Stop prejudice against north

Anna, a marketeer and writer from Durham, now lives in Crookes and is enjoying exploring her new city.
Anna, a marketeer and writer from Durham, now lives in Crookes and is enjoying exploring her new city.
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Along with many other telly addicts across the UK, I’ve recently started watching The Apprentice.

Coming from a business background – degree and career – I started watching because I felt I was ‘meant’ to, but now I’m hooked! The arguments, the ridiculous decisions made, the brilliant aerial scenes of London and of course, Lord Sugar himself, all make up great TV viewing.

This year I’m even more interested because there’s a lady from Sunderland on there. At this early stage, we’ve no idea how good, or indeed, how annoying, she may turn out to be, but as a fellow north-easterner, I’m rooting for her.

It’s lovely to hear her unique accent over the top of the many southern ones during a debate. But even on episode one, we saw Chiles from Shropshire joke with a client that James from Chesterfield was northern, so “don’t worry about him”. The comment was made when James got overexcited during a pitch process, and it was meant in jest, but as someone who’s been on the receiving end of banter like this, it can get tedious.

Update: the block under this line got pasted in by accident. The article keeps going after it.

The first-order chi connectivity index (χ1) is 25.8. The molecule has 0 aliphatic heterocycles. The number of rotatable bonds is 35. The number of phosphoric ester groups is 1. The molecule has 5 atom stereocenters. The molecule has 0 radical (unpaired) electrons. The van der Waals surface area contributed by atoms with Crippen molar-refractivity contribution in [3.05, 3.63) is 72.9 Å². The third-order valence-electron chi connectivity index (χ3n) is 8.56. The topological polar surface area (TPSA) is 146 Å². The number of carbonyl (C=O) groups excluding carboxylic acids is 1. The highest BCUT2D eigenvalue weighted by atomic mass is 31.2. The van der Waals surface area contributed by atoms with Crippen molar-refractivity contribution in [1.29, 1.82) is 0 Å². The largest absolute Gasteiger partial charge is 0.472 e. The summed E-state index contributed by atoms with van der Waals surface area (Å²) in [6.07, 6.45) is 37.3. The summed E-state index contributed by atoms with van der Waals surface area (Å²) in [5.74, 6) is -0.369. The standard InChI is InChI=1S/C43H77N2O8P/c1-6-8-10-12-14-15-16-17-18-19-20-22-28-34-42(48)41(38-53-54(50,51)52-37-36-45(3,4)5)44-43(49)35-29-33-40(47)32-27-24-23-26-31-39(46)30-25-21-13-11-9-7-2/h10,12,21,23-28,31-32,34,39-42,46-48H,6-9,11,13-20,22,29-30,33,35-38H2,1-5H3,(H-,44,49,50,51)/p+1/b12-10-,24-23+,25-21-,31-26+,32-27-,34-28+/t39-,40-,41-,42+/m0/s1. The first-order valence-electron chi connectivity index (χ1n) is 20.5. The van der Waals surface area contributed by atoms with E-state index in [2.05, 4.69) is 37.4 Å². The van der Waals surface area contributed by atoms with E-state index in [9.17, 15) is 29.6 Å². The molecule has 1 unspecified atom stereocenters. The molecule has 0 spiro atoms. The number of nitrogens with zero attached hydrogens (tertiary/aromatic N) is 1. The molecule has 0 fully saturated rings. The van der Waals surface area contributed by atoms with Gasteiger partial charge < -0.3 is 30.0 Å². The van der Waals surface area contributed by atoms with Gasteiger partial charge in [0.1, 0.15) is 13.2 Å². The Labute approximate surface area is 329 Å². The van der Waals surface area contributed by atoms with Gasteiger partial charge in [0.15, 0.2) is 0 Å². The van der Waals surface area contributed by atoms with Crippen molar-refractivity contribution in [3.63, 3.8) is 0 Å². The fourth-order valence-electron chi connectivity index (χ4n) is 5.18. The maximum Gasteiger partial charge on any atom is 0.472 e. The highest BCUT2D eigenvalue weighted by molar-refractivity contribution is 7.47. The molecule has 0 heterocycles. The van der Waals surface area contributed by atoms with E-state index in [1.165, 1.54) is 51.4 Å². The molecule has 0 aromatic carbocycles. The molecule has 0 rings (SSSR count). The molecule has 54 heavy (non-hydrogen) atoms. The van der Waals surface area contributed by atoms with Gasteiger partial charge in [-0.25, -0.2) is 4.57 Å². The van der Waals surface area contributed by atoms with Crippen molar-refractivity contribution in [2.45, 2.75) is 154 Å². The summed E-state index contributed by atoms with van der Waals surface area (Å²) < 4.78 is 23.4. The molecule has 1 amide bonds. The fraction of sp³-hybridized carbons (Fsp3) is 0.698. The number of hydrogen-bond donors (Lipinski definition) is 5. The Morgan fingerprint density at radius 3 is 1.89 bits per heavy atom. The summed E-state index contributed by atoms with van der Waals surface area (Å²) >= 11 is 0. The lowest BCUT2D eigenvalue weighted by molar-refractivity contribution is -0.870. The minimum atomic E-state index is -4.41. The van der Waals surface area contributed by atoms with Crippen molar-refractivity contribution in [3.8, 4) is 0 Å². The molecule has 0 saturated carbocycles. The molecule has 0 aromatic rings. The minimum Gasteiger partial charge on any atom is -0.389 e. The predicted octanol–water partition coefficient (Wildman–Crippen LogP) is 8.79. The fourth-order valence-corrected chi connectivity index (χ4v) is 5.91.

I felt so strongly about this subject that I wrote about it for Caitlin Moran, who is known to have an opinion about discrimination against sexes but also against a person’s social background, or that age-old term of ‘class’. I wrote this article while living in London, as I was getting sick of receiving that look that says a young, 5’3” female with a northern accent doesn’t have anything important to say. My finishing point was that just because I don’t pronounce my ‘Ts’ when ordering a latte, doesn’t mean I can’t write eloquent copy or make intelligent decisions.

I hope we don’t see any more jokes about northerners doing business on The Apprentice as it doesn’t give a good impression. Will all of the candidates who happen to have been born and raised in the north be singled out? Is this just an issue in the capital? Now I’ve moved back to the north, obviously I don’t feel this prejudice anymore (and yes, I’m calling it that). I may not be with other north-easterners, but there’s something comforting about hearing northern accents surround me. To me, it signals friendliness. Perhaps that’s the quality we should be valuing anyway.